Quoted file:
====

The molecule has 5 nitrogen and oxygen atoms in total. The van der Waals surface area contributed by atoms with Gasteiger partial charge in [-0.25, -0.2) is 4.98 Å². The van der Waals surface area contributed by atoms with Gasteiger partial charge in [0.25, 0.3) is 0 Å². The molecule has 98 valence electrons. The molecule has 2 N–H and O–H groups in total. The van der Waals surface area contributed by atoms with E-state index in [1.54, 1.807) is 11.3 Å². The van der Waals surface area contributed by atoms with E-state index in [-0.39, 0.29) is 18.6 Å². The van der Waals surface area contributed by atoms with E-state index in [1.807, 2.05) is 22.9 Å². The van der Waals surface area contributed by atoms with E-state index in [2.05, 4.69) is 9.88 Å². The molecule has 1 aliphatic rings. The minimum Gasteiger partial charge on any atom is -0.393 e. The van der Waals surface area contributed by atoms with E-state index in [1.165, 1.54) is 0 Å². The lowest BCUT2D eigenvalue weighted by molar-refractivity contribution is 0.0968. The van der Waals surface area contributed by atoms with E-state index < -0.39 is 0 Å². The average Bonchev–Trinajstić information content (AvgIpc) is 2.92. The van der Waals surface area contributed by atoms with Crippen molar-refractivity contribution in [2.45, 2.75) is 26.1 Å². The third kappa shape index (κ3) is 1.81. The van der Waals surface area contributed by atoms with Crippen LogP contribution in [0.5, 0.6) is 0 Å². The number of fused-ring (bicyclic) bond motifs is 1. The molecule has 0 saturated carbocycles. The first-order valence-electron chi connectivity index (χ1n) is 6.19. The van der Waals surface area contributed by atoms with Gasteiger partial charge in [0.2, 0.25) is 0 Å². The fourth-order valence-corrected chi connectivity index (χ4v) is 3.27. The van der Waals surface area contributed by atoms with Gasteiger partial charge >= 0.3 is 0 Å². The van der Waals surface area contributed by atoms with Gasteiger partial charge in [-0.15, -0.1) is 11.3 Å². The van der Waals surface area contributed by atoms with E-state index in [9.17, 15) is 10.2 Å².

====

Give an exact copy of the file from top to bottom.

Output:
The molecule has 5 nitrogen and oxygen atoms in total. The van der Waals surface area contributed by atoms with Gasteiger partial charge in [-0.25, -0.2) is 4.98 Å². The van der Waals surface area contributed by atoms with Gasteiger partial charge in [0.25, 0.3) is 0 Å². The molecule has 98 valence electrons. The molecule has 2 N–H and O–H groups in total. The van der Waals surface area contributed by atoms with E-state index in [1.54, 1.807) is 11.3 Å². The van der Waals surface area contributed by atoms with E-state index in [-0.39, 0.29) is 18.6 Å². The van der Waals surface area contributed by atoms with E-state index in [1.807, 2.05) is 22.9 Å². The van der Waals surface area contributed by atoms with E-state index in [2.05, 4.69) is 9.88 Å². The molecule has 1 aliphatic rings. The minimum Gasteiger partial charge on any atom is -0.393 e. The van der Waals surface area contributed by atoms with E-state index in [1.165, 1.54) is 0 Å². The lowest BCUT2D eigenvalue weighted by molar-refractivity contribution is 0.0968. The van der Waals surface area contributed by atoms with E-state index < -0.39 is 0 Å². The average Bonchev–Trinajstić information content (AvgIpc) is 2.92. The van der Waals surface area contributed by atoms with Crippen molar-refractivity contribution in [2.45, 2.75) is 26.1 Å². The third kappa shape index (κ3) is 1.81. The van der Waals surface area contributed by atoms with Crippen LogP contribution in [0.5, 0.6) is 0 Å². The number of fused-ring (bicyclic) bond motifs is 1. The molecule has 0 saturated carbocycles. The first-order valence-electron chi connectivity index (χ1n) is 6.19. The van der Waals surface area contributed by atoms with Gasteiger partial charge in [0.2, 0.25) is 0 Å². The fourth-order valence-corrected chi connectivity index (χ4v) is 3.27. The van der Waals surface area contributed by atoms with Gasteiger partial charge >= 0.3 is 0 Å². The van der Waals surface area contributed by atoms with Gasteiger partial charge in [-0.15, -0.1) is 11.3 Å². The van der Waals surface area contributed by atoms with E-state index in [9.17, 15) is 10.2 Å².